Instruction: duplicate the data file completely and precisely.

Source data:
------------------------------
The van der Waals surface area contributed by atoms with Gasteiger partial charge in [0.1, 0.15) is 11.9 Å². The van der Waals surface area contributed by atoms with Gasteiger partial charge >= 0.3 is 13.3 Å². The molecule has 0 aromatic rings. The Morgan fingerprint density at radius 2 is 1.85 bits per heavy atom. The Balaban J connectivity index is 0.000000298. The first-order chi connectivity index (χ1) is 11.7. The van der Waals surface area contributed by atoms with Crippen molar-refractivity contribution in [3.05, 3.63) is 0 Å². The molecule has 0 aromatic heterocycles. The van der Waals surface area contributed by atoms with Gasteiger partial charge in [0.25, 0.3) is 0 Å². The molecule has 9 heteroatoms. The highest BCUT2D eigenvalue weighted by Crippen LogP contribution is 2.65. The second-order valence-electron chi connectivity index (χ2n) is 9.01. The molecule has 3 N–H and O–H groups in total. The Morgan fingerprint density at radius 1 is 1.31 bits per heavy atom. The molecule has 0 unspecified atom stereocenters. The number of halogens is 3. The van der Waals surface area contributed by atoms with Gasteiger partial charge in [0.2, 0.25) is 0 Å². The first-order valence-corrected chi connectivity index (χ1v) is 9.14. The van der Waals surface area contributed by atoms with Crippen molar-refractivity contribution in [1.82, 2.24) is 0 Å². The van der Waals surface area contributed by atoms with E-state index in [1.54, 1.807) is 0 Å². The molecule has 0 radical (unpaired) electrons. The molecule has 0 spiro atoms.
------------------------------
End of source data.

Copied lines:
The van der Waals surface area contributed by atoms with Gasteiger partial charge in [0.1, 0.15) is 11.9 Å². The van der Waals surface area contributed by atoms with Gasteiger partial charge >= 0.3 is 13.3 Å². The molecule has 0 aromatic rings. The Morgan fingerprint density at radius 2 is 1.85 bits per heavy atom. The Balaban J connectivity index is 0.000000298. The first-order chi connectivity index (χ1) is 11.7. The van der Waals surface area contributed by atoms with Crippen molar-refractivity contribution in [3.05, 3.63) is 0 Å². The molecule has 0 aromatic heterocycles. The van der Waals surface area contributed by atoms with Gasteiger partial charge in [0.25, 0.3) is 0 Å². The molecule has 9 heteroatoms. The highest BCUT2D eigenvalue weighted by Crippen LogP contribution is 2.65. The second-order valence-electron chi connectivity index (χ2n) is 9.01. The molecule has 3 N–H and O–H groups in total. The Morgan fingerprint density at radius 1 is 1.31 bits per heavy atom. The molecule has 0 unspecified atom stereocenters. The number of halogens is 3. The van der Waals surface area contributed by atoms with Gasteiger partial charge in [0.2, 0.25) is 0 Å². The first-order valence-corrected chi connectivity index (χ1v) is 9.14. The van der Waals surface area contributed by atoms with Crippen molar-refractivity contribution in [1.82, 2.24) is 0 Å². The van der Waals surface area contributed by atoms with E-state index in [1.54, 1.807) is 0 Å². The molecule has 0 radical (unpaired) electrons. The molecule has 0 spiro atoms.